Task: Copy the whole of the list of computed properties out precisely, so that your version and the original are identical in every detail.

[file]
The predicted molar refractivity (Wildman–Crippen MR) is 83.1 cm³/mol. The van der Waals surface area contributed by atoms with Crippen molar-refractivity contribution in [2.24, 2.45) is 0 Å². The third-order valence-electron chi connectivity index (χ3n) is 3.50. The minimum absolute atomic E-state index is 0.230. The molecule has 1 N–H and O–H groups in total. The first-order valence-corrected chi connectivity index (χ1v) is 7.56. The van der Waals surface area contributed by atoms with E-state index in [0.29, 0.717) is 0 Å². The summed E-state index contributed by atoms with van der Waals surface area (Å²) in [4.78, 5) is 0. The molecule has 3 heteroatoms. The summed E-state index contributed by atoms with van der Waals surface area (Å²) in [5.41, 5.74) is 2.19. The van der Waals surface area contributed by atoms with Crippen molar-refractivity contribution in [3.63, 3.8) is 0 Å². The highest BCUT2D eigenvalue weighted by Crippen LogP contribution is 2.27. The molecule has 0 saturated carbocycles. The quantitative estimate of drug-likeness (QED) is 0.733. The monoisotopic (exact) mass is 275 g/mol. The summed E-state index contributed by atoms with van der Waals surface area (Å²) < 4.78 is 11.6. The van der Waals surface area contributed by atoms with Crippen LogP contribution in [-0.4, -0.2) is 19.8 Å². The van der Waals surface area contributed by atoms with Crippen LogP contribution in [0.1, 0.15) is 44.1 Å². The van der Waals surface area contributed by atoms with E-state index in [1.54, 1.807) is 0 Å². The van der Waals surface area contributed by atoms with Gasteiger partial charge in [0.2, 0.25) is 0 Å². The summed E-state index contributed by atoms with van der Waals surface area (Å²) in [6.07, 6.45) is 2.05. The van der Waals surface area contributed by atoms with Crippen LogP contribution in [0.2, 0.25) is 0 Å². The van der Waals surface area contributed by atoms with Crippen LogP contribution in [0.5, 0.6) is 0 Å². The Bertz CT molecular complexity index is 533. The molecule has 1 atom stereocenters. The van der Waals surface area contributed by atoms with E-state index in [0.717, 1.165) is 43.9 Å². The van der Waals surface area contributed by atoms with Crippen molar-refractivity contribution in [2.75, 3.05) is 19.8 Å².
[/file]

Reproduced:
The predicted molar refractivity (Wildman–Crippen MR) is 83.1 cm³/mol. The van der Waals surface area contributed by atoms with Crippen molar-refractivity contribution in [2.24, 2.45) is 0 Å². The third-order valence-electron chi connectivity index (χ3n) is 3.50. The minimum absolute atomic E-state index is 0.230. The molecule has 1 N–H and O–H groups in total. The first-order valence-corrected chi connectivity index (χ1v) is 7.56. The van der Waals surface area contributed by atoms with E-state index in [0.29, 0.717) is 0 Å². The summed E-state index contributed by atoms with van der Waals surface area (Å²) in [4.78, 5) is 0. The molecule has 3 heteroatoms. The summed E-state index contributed by atoms with van der Waals surface area (Å²) in [5.41, 5.74) is 2.19. The van der Waals surface area contributed by atoms with Crippen molar-refractivity contribution in [3.63, 3.8) is 0 Å². The highest BCUT2D eigenvalue weighted by Crippen LogP contribution is 2.27. The molecule has 0 saturated carbocycles. The quantitative estimate of drug-likeness (QED) is 0.733. The monoisotopic (exact) mass is 275 g/mol. The summed E-state index contributed by atoms with van der Waals surface area (Å²) < 4.78 is 11.6. The van der Waals surface area contributed by atoms with Crippen LogP contribution in [-0.4, -0.2) is 19.8 Å². The van der Waals surface area contributed by atoms with Crippen LogP contribution in [0.1, 0.15) is 44.1 Å². The van der Waals surface area contributed by atoms with E-state index in [1.54, 1.807) is 0 Å². The van der Waals surface area contributed by atoms with Gasteiger partial charge in [0.2, 0.25) is 0 Å². The summed E-state index contributed by atoms with van der Waals surface area (Å²) in [6.07, 6.45) is 2.05. The van der Waals surface area contributed by atoms with Crippen LogP contribution in [0.2, 0.25) is 0 Å². The van der Waals surface area contributed by atoms with Crippen LogP contribution in [0.5, 0.6) is 0 Å². The Bertz CT molecular complexity index is 533. The molecule has 1 atom stereocenters. The van der Waals surface area contributed by atoms with E-state index in [0.717, 1.165) is 43.9 Å². The van der Waals surface area contributed by atoms with Crippen molar-refractivity contribution in [2.75, 3.05) is 19.8 Å².